-ics, -tics [-ac after i]
(Greek: a suffix that forms nouns and is usually used to form names of arts and sciences)
Ionomics can capture information about the functional state of an organism under different conditions including those driven by genetic and developmental differences, and by biotic and abiotic factors.
2. Branch of physics concerned with the geometrically possible motion of a body or system of bodies, without consideration of the forces involved or without reference to mass or force.
It describes the spatial position of bodies or systems, their velocities, and their acceleration.
2. Kinesitherapy, treatment of ailments with movements or exercises.
2. The systematic study of the body and the use of its static and dynamic position as a means of communication.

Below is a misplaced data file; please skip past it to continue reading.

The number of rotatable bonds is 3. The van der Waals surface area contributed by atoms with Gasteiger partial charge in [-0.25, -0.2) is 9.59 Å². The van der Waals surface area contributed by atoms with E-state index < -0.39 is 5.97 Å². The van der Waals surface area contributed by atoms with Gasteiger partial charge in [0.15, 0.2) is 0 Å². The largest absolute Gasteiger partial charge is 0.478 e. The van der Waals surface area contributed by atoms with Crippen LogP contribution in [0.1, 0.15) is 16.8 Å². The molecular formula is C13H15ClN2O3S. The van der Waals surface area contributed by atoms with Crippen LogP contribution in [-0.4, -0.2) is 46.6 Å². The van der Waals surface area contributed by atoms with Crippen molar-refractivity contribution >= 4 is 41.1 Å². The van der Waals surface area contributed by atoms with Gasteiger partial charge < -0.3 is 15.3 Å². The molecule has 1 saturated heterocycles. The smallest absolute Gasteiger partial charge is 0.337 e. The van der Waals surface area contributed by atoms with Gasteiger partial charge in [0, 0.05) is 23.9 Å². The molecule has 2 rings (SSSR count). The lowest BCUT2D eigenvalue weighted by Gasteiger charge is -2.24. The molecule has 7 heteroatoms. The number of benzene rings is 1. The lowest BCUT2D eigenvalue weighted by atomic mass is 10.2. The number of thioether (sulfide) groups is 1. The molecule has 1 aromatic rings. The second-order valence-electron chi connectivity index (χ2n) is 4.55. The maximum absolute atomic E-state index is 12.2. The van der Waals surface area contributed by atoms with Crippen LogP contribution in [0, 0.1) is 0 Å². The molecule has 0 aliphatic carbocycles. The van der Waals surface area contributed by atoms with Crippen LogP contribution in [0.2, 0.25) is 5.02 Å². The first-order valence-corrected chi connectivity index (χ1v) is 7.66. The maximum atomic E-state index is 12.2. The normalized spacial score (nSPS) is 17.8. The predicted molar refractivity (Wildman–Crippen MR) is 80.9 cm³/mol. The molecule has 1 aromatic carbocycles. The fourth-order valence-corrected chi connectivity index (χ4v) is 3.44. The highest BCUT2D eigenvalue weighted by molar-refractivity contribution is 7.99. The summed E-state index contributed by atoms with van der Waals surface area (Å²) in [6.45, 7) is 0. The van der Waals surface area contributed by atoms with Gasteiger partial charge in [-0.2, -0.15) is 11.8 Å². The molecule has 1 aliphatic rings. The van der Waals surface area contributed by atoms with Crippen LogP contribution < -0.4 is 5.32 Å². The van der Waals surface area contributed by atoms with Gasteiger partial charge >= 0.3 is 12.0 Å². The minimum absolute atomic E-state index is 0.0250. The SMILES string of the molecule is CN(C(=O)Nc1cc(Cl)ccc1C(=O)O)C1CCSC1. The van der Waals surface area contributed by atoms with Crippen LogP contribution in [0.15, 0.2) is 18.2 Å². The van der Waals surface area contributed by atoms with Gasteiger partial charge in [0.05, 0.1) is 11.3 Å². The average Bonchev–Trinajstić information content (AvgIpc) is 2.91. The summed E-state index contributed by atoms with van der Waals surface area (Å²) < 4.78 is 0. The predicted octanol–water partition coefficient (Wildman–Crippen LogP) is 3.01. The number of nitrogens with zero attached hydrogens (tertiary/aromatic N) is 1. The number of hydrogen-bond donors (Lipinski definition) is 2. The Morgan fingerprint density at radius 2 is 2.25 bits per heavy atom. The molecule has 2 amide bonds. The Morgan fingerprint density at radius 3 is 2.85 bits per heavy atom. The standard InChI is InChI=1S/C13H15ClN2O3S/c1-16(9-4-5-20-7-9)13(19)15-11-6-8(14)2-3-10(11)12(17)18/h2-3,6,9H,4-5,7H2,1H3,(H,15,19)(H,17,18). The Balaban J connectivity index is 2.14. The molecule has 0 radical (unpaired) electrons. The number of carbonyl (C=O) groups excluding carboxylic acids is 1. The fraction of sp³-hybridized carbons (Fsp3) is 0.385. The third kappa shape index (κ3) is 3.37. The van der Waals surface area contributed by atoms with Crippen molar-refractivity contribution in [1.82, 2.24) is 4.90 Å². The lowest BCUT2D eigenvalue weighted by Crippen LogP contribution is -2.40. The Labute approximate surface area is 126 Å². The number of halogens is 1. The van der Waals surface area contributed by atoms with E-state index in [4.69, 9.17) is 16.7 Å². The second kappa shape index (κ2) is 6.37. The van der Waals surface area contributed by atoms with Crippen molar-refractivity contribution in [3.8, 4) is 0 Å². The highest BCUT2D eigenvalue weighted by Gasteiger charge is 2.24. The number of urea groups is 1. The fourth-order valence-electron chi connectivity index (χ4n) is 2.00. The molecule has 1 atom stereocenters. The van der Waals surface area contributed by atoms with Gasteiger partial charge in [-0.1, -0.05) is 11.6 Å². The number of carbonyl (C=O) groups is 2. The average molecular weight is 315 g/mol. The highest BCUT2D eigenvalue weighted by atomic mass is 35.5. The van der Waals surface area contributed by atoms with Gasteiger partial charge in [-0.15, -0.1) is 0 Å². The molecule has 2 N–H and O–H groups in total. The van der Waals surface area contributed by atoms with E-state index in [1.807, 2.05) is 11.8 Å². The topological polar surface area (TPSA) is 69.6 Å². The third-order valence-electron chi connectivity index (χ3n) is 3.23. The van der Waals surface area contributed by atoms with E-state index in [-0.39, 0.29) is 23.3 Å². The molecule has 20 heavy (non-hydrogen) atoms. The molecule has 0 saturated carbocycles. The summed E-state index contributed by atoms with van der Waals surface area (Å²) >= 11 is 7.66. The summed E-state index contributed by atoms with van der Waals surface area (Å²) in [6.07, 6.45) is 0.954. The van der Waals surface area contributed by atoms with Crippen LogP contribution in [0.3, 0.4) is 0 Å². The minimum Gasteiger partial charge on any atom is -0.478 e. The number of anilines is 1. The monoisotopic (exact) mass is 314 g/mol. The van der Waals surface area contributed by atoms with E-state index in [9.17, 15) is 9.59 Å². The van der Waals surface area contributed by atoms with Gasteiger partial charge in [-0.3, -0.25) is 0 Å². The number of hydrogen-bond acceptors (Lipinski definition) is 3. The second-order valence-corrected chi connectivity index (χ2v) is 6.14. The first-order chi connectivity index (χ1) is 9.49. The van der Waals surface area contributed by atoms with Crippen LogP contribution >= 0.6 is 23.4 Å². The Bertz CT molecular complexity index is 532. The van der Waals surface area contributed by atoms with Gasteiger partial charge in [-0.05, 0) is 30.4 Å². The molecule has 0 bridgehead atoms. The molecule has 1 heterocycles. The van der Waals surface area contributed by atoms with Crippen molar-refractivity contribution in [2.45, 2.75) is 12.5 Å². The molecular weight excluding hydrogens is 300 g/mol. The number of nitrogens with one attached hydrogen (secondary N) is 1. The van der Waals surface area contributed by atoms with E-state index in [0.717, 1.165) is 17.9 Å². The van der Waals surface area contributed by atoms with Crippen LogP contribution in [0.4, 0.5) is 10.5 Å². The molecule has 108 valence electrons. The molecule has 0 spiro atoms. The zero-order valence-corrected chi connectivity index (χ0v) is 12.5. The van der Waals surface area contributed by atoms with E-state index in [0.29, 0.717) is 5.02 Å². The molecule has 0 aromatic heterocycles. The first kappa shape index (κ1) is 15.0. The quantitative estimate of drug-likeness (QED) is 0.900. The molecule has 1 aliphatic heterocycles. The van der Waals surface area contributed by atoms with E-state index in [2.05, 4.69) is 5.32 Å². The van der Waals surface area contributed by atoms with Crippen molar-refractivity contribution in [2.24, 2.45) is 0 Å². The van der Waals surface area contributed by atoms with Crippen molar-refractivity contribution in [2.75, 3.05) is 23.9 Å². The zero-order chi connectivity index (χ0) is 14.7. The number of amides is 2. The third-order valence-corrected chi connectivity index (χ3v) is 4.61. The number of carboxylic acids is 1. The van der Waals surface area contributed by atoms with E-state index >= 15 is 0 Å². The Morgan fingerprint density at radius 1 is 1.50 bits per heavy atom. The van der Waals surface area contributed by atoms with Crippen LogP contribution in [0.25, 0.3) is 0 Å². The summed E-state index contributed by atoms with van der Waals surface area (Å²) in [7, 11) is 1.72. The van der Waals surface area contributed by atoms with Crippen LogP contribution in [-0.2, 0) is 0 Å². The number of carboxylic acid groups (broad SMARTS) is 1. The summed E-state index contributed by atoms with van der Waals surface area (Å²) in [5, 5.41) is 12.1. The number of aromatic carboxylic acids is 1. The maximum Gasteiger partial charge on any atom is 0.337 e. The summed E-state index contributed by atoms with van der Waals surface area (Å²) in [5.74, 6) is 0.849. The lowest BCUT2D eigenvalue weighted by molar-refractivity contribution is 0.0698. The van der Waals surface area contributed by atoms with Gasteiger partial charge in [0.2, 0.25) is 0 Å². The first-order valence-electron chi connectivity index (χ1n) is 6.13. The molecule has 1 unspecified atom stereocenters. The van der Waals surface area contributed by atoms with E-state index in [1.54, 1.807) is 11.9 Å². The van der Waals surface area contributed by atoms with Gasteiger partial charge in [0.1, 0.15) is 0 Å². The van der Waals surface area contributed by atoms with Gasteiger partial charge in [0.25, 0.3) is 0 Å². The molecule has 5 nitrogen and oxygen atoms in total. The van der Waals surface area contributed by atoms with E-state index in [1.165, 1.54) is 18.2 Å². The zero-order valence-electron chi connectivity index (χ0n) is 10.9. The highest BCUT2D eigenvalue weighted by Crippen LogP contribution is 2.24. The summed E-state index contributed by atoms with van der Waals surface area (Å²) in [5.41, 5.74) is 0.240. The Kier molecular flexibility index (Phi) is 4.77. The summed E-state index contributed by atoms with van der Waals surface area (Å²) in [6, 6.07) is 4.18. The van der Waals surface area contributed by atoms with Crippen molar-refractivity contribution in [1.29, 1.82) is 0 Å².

2. The study of linguistic divergence between two languages, based on changes in a list of common vocabulary terms and the sharing of common root words.
Speakers of English may say, "What is his native tongue?" meaning language, and those who spoke Latin used lingua with the same figurative application. A linguist, then, is thought to be someone who speaks several languages fluently and is also known as a polyglot, literally, "many tongues".
Usually, when this person was bilingual; the next step probably was to be trilingual or even multilingual. From these stages of language development, we know that this person has learned diction, wording styles, idioms, phrasing, and vocabulary; as well as slang, jargon, and dialect because that is what linguistics is all about.